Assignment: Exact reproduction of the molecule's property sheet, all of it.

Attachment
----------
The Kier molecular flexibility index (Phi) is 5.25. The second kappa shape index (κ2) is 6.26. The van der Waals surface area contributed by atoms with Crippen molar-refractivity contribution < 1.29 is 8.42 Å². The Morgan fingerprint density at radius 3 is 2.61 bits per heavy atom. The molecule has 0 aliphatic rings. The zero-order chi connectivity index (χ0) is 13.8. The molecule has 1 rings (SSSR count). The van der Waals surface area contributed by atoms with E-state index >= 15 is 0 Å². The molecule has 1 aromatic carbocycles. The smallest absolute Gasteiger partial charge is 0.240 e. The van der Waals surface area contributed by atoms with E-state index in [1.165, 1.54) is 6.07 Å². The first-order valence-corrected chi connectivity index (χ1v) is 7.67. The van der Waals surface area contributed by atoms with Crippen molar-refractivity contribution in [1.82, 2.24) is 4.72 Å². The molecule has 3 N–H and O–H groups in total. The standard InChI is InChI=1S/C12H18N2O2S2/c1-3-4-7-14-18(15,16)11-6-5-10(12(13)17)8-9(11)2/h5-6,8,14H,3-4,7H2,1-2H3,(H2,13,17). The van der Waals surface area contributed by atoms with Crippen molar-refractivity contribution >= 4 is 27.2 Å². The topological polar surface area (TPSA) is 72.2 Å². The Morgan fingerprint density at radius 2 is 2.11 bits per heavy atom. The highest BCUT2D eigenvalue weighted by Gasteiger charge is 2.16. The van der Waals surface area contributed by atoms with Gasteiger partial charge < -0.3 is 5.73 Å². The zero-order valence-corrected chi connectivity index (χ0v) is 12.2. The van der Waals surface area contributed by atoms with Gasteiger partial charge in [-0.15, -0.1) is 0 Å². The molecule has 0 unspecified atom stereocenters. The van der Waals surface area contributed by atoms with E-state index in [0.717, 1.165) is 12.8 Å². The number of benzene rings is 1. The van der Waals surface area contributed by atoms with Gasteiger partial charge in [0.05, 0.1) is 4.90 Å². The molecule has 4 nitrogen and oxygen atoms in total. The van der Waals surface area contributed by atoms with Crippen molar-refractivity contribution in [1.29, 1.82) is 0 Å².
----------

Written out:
The Kier molecular flexibility index (Phi) is 5.25. The second kappa shape index (κ2) is 6.26. The van der Waals surface area contributed by atoms with Crippen molar-refractivity contribution < 1.29 is 8.42 Å². The Morgan fingerprint density at radius 3 is 2.61 bits per heavy atom. The molecule has 0 aliphatic rings. The zero-order chi connectivity index (χ0) is 13.8. The molecule has 1 rings (SSSR count). The van der Waals surface area contributed by atoms with E-state index >= 15 is 0 Å². The molecule has 1 aromatic carbocycles. The smallest absolute Gasteiger partial charge is 0.240 e. The van der Waals surface area contributed by atoms with E-state index in [1.165, 1.54) is 6.07 Å². The first-order valence-corrected chi connectivity index (χ1v) is 7.67. The van der Waals surface area contributed by atoms with Crippen molar-refractivity contribution in [1.82, 2.24) is 4.72 Å². The molecule has 3 N–H and O–H groups in total. The standard InChI is InChI=1S/C12H18N2O2S2/c1-3-4-7-14-18(15,16)11-6-5-10(12(13)17)8-9(11)2/h5-6,8,14H,3-4,7H2,1-2H3,(H2,13,17). The van der Waals surface area contributed by atoms with Crippen molar-refractivity contribution >= 4 is 27.2 Å². The topological polar surface area (TPSA) is 72.2 Å². The Morgan fingerprint density at radius 2 is 2.11 bits per heavy atom. The highest BCUT2D eigenvalue weighted by Gasteiger charge is 2.16. The van der Waals surface area contributed by atoms with Gasteiger partial charge < -0.3 is 5.73 Å². The zero-order valence-corrected chi connectivity index (χ0v) is 12.2. The van der Waals surface area contributed by atoms with Gasteiger partial charge in [-0.15, -0.1) is 0 Å². The molecule has 0 unspecified atom stereocenters. The van der Waals surface area contributed by atoms with E-state index in [0.717, 1.165) is 12.8 Å². The number of benzene rings is 1. The van der Waals surface area contributed by atoms with Gasteiger partial charge in [0.05, 0.1) is 4.90 Å². The molecule has 4 nitrogen and oxygen atoms in total. The van der Waals surface area contributed by atoms with Crippen molar-refractivity contribution in [1.29, 1.82) is 0 Å².